The San Antonio Art Institute, located behind the Marion Koogler McNay Art Museum, developed from a series of art classes sponsored by various local organizations. The first class was established in 1925 by Alene Rather, then supervisor of art in the San Antonio public schools. Beginning in the fall of 1927 free weekly classes at the Witte Museum were offered to students selected from each secondary school; muralist and sculptor Xavier González was the first instructor. The program received financial support from the San Antonio public schools until 1933, when the Great Depression forced the schools to cancel funding. Classes continued with the implementation of a nominal tuition fee, and in 1933 adult classes, partially funded by the State Vocational Training Department, were offered in life drawing, etching, creative design, metal work, hand-weaving, and commercial art. During this period the Ruiz House on the museum grounds became a well-known ceramics center under the leadership of Harding Black. In 1939 the San Antonio Art League sponsored a Beaux Arts Ball, the proceeds of which were used to establish the Museum School of Art. Henry Lee McFee, Boyer Gonzales, Jr., and Ruby Dugosh were hired to teach classes in the former Brackenridge Park studio of sculptor John Gutzon Borglum.
When the hardships accompanying America's entry into World War II forced the school to close in 1942, Ellen Quillin, then director of the Witte, persuaded Jesse Marion Koogler McNay to house the school on her estate, Sunset Hills. An aviary was renovated to provide classrooms, offices, storage rooms, and a library, and the school, now under the joint sponsorship of Marion McNay and the San Antonio Art League, reopened as the San Antonio Art Institute on October 15, 1943. McNay recruited distinguished artists such as Étienne Ret, Charles Rosen, and Clare Duer to lead classes, and in 1946 commercial art classes at the Borglum Studio were added for the benefit of World War II veterans. Classes in ceramics, life drawing, and portrait painting were offered at the Witte Museum.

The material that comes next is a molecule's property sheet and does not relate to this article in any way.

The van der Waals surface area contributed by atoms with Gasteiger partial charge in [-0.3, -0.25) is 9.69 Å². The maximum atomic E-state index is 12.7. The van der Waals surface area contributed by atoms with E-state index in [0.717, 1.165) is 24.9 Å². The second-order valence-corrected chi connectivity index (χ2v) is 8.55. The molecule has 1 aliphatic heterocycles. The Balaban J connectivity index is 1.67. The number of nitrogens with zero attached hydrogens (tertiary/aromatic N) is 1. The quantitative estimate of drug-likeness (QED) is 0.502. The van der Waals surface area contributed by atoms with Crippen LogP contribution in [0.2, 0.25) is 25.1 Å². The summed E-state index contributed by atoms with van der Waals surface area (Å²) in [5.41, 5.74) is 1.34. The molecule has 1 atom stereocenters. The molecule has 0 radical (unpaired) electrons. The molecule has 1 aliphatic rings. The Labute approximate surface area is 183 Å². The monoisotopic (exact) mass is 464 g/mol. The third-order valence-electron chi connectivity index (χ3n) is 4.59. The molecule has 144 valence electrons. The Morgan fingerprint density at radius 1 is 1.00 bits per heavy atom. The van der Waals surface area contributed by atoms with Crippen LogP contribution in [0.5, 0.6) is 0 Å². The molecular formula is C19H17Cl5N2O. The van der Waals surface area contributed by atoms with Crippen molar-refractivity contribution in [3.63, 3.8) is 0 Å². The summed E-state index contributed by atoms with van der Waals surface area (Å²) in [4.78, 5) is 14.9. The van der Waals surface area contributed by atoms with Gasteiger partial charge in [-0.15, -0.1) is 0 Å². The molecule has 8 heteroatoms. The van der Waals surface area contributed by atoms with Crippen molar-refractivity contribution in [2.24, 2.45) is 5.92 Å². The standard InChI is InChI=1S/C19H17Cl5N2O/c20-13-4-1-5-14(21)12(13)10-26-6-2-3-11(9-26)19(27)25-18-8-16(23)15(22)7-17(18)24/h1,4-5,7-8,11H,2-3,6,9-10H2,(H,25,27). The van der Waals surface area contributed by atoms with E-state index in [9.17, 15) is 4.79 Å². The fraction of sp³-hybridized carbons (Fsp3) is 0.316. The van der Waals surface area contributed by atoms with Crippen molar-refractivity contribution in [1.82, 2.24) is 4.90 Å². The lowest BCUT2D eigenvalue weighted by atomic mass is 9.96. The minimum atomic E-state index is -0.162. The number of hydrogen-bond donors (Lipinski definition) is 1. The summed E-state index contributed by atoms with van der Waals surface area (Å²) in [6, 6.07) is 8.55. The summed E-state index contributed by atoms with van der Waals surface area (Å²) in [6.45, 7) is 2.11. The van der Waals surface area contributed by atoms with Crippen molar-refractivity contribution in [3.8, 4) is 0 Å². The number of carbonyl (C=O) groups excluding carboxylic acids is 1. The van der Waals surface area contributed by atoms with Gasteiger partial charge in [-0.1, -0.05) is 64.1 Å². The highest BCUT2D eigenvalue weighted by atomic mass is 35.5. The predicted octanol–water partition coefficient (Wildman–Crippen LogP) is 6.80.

After Mrs. McNay's death in 1950 all classes took place on her estate. The school continued to flourish under the leadership of the San Antonio Art League; the board, led by Mary Kargl; and faculty chairmen Warren Hunter, Michael Frary, Robert Winn, Dan Wingren, and Clay Walker. In 1958 Margaret Flowers funded the construction of a modern ceramics studio, and gifts in the memory of Mary Aubrey Keating substantially expanded the school's library. Alden H. Waitt, a retired major general, was director and chairman of the board for sixteen years; he led the school to independent status, which it achieved by incorporating and forming its own board in 1962. Waitt also encouraged a more professional standing for the school by requiring all instructors to hold at least a master of fine arts degree. The institute's curriculum and enrollment continued to expand during the 1960s and 1970s, thus necessitating a larger facility. The McNay trustees provided land for a new building, and retired Episcopal bishop Everett H. Jones and his wife, Helen, paid for the construction of the new 11,000-square-foot building, which opened for classes in January 1976. A gift from the George and Elizabeth Coates Foundation in 1979 enabled the institute to enlarge and renovate its ceramics studio.
The school's development accelerated in 1980, when the board passed a resolution that the Art Institute should become a college of art. A $1.5 million operating endowment drive was completed the next year, and in 1982 the McNay trustees provided more land, giving the Art Institute a 4½-acre campus. From 1983 to 1986 the school conducted a successful $7.5 million fund-raising campaign. The first part of a new 47,000-square-foot building, designed by leading postmodern architect Charles Moore, was completed in 1988. In the early 1990s the school offered courses in aesthetics, art history, calligraphy, ceramics, collages, design, drawing, painting, printmaking, sculpture, life drawing, and critique. Children's and adult studio art classes were also offered. Faced with financial and addreditation difficulties, the institute filed for bankruptcy and closed in 1992.